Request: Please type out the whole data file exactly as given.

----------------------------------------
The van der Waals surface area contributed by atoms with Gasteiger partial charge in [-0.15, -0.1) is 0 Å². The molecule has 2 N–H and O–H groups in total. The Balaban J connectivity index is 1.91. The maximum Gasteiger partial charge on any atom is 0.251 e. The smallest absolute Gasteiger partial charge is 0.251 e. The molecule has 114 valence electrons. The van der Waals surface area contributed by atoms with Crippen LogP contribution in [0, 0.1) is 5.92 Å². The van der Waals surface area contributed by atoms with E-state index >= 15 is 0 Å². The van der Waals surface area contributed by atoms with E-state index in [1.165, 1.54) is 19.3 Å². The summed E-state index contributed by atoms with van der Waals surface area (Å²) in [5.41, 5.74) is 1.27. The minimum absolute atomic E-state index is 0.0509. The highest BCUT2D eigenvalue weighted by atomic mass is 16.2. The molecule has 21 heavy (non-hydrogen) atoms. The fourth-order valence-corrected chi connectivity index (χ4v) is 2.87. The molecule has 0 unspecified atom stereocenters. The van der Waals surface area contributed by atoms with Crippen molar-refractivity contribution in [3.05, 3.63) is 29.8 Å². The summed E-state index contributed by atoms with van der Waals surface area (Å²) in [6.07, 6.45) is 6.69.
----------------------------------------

The van der Waals surface area contributed by atoms with Gasteiger partial charge in [-0.15, -0.1) is 0 Å². The molecule has 2 N–H and O–H groups in total. The Balaban J connectivity index is 1.91. The maximum Gasteiger partial charge on any atom is 0.251 e. The smallest absolute Gasteiger partial charge is 0.251 e. The molecule has 114 valence electrons. The van der Waals surface area contributed by atoms with Crippen LogP contribution in [0, 0.1) is 5.92 Å². The van der Waals surface area contributed by atoms with E-state index >= 15 is 0 Å². The van der Waals surface area contributed by atoms with E-state index in [1.165, 1.54) is 19.3 Å². The summed E-state index contributed by atoms with van der Waals surface area (Å²) in [5.41, 5.74) is 1.27. The minimum absolute atomic E-state index is 0.0509. The highest BCUT2D eigenvalue weighted by atomic mass is 16.2. The molecule has 21 heavy (non-hydrogen) atoms. The fourth-order valence-corrected chi connectivity index (χ4v) is 2.87. The molecule has 0 unspecified atom stereocenters. The van der Waals surface area contributed by atoms with Crippen molar-refractivity contribution in [3.05, 3.63) is 29.8 Å². The summed E-state index contributed by atoms with van der Waals surface area (Å²) in [6.07, 6.45) is 6.69.